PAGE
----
This definition gives all the characteristics of statistics which are (1) Aggregate of facts (2) Affected by multiplicity of causes (3) Numerically expressed (4) Estimated according to reasonable standards of accuracy (5) Collected in a systematic manner (6) Collected for a predetermined purpose (7) Placed in relation to each other.

The word ‘statistics’ in the second sense is defined by Croxton and Cowden as follows:

“The collection, presentation, analysis and interpretation of the numerical data.”

This definition clearly points out four stages in a statistical investigation, namely:

- Collection of data
- Presentation of data
- Analysis of data
- Interpretation of data

## Uses

- To present the data in a concise and definite form: Statistics helps in classifying and tabulating raw data for processing and further tabulation for end users.
- To make it easy to understand complex and large data: This is done by presenting the data in the form of tables, graphs, diagrams etc. or by condensing the data with the help of means, dispersion etc.
- For comparison: Tables, measures of means and dispersion can help in comparing different sets of data.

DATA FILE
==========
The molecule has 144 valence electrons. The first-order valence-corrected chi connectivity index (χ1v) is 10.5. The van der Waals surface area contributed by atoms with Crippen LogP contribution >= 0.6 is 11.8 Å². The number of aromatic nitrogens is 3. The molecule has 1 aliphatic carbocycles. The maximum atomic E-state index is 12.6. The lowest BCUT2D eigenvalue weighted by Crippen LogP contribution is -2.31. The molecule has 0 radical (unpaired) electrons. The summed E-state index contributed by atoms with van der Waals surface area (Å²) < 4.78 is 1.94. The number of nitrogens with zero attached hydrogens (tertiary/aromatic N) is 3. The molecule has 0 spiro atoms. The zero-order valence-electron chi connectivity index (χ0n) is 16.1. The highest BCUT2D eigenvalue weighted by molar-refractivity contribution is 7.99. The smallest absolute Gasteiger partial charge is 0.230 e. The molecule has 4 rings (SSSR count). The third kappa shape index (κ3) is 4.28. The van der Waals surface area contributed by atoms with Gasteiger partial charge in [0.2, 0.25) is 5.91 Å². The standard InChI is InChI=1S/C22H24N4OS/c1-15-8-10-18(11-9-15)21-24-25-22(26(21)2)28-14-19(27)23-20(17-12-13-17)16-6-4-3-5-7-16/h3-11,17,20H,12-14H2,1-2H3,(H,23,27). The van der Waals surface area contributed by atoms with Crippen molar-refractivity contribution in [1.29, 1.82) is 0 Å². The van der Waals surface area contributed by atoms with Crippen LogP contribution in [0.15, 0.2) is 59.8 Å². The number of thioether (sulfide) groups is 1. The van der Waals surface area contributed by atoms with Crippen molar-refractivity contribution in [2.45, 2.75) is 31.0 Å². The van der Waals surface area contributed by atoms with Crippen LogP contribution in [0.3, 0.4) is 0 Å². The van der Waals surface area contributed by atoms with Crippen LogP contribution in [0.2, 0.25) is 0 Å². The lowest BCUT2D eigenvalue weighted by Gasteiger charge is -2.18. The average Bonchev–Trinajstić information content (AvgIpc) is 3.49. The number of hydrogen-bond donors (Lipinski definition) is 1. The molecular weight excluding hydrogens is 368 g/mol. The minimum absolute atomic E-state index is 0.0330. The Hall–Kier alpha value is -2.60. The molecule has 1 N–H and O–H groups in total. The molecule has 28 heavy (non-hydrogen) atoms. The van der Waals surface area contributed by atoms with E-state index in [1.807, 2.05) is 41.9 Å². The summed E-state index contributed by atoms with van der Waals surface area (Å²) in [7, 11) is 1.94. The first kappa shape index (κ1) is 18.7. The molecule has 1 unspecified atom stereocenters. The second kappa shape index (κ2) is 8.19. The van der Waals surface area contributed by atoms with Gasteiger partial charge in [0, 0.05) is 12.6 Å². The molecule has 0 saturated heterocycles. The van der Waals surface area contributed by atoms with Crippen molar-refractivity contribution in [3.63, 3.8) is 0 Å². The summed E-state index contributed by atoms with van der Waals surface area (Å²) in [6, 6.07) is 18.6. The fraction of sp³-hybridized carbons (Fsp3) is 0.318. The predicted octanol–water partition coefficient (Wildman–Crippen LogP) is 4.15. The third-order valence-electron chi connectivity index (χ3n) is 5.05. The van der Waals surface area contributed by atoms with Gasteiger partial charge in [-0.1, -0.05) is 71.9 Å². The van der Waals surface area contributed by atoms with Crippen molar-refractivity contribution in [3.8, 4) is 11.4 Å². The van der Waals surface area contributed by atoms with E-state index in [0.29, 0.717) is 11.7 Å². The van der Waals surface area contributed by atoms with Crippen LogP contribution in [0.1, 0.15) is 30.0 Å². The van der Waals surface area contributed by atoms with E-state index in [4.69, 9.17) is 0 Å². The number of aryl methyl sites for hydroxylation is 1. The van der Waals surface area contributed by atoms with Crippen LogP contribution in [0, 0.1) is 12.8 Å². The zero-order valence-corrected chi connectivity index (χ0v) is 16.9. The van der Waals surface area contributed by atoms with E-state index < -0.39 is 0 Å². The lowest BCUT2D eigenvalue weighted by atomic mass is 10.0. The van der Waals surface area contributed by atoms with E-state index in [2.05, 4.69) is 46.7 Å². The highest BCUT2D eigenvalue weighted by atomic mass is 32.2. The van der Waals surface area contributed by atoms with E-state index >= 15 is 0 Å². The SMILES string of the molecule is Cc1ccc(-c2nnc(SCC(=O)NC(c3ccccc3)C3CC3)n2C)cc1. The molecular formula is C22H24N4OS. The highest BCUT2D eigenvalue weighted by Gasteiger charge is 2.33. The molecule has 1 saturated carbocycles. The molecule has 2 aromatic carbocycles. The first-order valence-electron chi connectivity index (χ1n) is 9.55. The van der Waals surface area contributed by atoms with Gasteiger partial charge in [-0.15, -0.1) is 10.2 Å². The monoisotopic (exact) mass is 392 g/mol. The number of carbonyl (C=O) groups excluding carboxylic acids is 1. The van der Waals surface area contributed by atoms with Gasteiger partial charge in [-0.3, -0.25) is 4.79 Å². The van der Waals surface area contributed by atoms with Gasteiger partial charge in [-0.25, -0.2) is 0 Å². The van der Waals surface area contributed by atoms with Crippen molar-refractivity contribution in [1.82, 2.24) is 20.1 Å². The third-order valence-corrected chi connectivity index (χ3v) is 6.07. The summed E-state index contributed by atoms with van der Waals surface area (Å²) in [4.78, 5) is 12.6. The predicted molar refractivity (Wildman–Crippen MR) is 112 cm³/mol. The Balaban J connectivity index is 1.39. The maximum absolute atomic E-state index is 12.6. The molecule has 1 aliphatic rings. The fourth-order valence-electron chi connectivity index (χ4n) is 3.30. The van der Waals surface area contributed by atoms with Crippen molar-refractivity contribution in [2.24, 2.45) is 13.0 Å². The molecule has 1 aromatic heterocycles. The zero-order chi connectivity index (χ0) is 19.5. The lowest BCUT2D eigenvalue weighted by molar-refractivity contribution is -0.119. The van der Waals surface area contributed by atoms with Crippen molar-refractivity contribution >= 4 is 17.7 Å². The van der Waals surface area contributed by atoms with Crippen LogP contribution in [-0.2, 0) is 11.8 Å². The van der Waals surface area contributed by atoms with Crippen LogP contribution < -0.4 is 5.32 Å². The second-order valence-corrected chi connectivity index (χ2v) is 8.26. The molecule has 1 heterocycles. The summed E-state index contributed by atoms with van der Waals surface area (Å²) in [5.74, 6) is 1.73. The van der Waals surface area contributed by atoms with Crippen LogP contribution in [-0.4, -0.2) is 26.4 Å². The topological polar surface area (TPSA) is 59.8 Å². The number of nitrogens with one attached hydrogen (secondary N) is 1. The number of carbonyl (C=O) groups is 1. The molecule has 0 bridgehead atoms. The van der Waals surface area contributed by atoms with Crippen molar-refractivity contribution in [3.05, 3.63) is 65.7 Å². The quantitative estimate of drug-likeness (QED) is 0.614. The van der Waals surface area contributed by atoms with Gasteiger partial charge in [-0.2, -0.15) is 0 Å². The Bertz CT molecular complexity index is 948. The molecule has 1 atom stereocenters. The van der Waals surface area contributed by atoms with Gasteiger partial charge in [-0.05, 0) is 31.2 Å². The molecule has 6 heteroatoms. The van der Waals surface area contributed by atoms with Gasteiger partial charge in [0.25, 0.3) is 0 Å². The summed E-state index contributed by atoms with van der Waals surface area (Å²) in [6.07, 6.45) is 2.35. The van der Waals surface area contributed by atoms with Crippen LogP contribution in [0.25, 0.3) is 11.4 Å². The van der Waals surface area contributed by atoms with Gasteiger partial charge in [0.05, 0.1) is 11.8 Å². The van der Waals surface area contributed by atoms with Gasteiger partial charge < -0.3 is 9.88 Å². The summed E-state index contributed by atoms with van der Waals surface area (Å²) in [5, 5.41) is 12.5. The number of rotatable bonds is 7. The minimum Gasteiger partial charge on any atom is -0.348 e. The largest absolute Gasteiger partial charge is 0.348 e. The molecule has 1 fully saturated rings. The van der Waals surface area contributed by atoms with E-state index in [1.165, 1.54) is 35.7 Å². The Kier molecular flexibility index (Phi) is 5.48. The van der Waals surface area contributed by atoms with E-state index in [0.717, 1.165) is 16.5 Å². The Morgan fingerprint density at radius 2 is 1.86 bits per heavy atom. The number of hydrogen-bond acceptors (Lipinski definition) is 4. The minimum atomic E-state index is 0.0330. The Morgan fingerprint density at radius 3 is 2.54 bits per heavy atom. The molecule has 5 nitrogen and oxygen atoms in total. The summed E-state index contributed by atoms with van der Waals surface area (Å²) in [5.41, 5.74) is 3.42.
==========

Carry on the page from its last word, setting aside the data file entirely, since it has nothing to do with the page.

- In forming policies: It helps in forming policies like a production schedule, based on the relevant sales figures. It is used in forecasting future demands.
- Enlarging individual experiences: Complex problems can be well understood by statistics, as the conclusions drawn by an individual are more definite and precise than mere statements on facts.
- In measuring the magnitude of a phenomenon: Statistics has made it possible to count the population of a country, the industrial growth, the agricultural growth, the educational level (of course in numbers) .

## Limitations

- Statistics does not deal with individual measurements. Since statistics deals with aggregates of facts, it can not be used to study the changes that have taken place in individual cases. For example, the wages earned by a single industry worker at any time, taken by itself is not a statistical datum. But the wages of workers of that industry can be used statistically. Similarly the marks obtained by John of your class or the height of Beena (also of your class) are not the subject matter of statistical study. But the average marks or the average height of your class has statistical relevance.